I have learned that robins leave the nest before they learn to fly. for this reason, the fledglings have a rather low survival rate, about 10-20%. had I known this sooner, I would have not gotten attached. perhaps I would have made the mother robin build her nest elsewhere than on the bend of the downspout right under the eave, at the corner of the added den just to the right of the back door. you can see my point, im sure.
but I did not know. so we watched the mother build her nest, lay her egg(s), hatch and feed her baby. we watched as the baby grew stronger. I did not get a shot of the fledgling as he sat on the side of the nest one day last week. I had just fed the dogs as he watched from his perch above me, all calm and quiet. I put the dishes up, and returned to the yard to do pick-up duties. I had just passed under the nest with my bucket when I heard the frantic screeching and fluttering. I turned to see the fledgling in the mouth of my lab, the parent robins on the patio table trying to distract the dog.
I cried out ‘noooo’ like some silly scene in a movie, and chasing roy off I scooped up the bird in my bare hands. he was all bloody, but still alive and fighting. I put him back in his nest, and brought the dogs in. I was shaken, and grieved. I washed the blood from my hands, and watched the nest.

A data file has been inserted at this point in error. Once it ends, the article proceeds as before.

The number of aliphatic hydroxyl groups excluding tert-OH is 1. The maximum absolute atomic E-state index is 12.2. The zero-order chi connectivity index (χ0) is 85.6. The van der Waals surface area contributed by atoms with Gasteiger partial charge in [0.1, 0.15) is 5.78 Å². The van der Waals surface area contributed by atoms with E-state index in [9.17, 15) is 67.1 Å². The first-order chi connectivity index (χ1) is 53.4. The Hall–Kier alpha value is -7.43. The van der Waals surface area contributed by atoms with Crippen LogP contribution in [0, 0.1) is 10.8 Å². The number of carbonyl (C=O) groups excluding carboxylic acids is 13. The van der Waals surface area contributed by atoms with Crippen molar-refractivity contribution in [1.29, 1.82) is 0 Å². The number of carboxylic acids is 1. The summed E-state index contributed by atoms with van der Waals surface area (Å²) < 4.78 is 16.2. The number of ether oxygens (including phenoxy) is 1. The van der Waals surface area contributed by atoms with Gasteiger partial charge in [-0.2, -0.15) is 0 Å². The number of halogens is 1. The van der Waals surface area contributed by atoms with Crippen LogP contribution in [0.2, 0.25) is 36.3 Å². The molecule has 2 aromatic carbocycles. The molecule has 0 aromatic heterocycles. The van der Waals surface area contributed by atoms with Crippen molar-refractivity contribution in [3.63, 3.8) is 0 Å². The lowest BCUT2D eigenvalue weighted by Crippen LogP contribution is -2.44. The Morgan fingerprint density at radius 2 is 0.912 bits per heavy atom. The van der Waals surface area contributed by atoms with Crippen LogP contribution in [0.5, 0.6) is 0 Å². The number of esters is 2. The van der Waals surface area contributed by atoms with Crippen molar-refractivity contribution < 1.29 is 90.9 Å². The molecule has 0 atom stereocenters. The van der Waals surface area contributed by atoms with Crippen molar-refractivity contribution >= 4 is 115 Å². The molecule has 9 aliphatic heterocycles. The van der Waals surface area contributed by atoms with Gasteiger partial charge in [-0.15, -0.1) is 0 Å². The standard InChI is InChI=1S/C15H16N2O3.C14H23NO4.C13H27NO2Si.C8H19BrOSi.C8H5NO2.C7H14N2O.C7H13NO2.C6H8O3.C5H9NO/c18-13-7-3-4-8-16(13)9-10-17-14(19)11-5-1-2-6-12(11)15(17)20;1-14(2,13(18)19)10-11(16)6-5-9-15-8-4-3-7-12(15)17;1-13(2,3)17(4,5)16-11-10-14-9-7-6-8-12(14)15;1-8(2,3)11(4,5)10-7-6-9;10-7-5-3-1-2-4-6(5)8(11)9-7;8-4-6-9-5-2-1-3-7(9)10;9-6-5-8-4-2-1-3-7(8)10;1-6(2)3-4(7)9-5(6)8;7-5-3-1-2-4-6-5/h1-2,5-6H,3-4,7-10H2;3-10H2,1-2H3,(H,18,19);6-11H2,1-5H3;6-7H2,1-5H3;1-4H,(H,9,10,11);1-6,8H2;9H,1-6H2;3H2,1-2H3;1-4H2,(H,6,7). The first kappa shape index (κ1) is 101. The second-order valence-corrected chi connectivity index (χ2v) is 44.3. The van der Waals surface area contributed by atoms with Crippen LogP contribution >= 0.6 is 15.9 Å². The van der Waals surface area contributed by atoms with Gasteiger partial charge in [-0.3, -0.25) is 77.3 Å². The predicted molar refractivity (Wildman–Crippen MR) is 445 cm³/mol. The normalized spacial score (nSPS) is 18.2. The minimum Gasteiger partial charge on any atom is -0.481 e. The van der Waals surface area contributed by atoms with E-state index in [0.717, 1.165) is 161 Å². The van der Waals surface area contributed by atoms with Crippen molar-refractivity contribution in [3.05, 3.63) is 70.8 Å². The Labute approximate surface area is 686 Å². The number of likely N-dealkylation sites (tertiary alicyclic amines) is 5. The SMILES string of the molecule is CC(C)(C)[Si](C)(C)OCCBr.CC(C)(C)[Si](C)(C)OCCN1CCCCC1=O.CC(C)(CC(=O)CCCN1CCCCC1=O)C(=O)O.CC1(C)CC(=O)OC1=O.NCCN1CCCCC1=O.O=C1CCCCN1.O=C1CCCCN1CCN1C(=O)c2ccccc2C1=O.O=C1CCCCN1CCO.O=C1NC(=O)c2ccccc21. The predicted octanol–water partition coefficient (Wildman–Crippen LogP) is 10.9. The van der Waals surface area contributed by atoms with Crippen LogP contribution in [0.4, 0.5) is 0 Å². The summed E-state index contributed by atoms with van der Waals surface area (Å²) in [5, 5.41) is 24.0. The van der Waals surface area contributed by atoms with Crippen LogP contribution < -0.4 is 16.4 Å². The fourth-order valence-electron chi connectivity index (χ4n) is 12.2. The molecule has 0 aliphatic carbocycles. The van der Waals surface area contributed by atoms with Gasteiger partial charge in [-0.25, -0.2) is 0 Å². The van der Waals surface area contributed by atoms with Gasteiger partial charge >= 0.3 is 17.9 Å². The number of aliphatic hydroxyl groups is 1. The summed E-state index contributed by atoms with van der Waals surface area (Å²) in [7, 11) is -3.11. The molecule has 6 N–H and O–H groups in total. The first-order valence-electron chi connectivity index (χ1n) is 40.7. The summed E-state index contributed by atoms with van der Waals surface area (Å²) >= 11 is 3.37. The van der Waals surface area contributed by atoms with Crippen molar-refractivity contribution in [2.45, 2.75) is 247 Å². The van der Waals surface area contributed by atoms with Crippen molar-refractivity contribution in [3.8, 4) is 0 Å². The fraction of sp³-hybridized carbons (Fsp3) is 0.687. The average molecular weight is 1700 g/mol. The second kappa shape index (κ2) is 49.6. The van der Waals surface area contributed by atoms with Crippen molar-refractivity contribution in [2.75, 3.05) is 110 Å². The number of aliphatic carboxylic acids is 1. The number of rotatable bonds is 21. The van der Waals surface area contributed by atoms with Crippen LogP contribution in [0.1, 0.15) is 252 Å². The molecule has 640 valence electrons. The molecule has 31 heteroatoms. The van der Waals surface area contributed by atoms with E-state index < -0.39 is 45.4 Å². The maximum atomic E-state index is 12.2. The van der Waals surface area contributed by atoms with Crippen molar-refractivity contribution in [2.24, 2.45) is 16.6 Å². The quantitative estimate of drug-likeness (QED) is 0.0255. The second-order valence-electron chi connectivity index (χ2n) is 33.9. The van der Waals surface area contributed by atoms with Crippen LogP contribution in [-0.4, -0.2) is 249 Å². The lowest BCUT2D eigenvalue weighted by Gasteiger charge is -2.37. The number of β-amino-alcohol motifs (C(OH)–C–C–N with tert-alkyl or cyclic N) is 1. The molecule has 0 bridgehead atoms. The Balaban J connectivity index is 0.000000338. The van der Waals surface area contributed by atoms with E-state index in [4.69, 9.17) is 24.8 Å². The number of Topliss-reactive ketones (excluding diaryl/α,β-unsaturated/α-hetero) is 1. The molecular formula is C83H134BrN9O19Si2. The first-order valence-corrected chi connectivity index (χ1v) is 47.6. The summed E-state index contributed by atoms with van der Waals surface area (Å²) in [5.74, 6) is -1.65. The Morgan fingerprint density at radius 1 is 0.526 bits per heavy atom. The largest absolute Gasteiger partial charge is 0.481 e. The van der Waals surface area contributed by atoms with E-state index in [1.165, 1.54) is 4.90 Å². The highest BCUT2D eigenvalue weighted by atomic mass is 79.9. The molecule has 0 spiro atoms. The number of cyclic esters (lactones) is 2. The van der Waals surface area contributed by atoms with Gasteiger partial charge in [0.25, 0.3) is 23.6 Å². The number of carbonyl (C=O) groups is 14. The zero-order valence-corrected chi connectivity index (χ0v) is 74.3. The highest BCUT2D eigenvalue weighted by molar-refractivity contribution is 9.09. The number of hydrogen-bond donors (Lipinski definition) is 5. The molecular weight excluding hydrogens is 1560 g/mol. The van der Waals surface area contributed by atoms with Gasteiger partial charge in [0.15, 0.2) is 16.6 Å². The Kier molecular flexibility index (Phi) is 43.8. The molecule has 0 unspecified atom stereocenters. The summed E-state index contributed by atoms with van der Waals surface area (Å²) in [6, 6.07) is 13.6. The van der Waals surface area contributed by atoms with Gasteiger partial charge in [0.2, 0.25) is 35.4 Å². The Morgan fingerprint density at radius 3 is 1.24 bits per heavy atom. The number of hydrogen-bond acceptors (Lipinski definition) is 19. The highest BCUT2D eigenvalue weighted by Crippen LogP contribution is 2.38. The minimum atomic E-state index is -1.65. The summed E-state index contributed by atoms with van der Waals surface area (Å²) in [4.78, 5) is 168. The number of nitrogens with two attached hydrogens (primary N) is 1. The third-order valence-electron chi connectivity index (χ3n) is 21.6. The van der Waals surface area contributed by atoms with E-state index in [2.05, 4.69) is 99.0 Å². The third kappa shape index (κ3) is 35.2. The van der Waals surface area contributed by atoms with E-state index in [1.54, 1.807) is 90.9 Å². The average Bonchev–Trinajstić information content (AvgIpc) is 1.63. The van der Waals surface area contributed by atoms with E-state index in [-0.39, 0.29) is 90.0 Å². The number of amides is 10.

the parents never returned.
the beau removed the nest, and the little carcass.
now that I know they leave the nest days before they fly, I know that he never would have made it in my yard. my dogs will eat birds if they can catch them. I don’t feel so bad about it. and I have forgiven roy. poor dog, he really didn’t understand why I was mad at him.
I think of that scripture in romans 8:22 ‘For we know that the whole creation groaneth and travaileth in pain together until now.’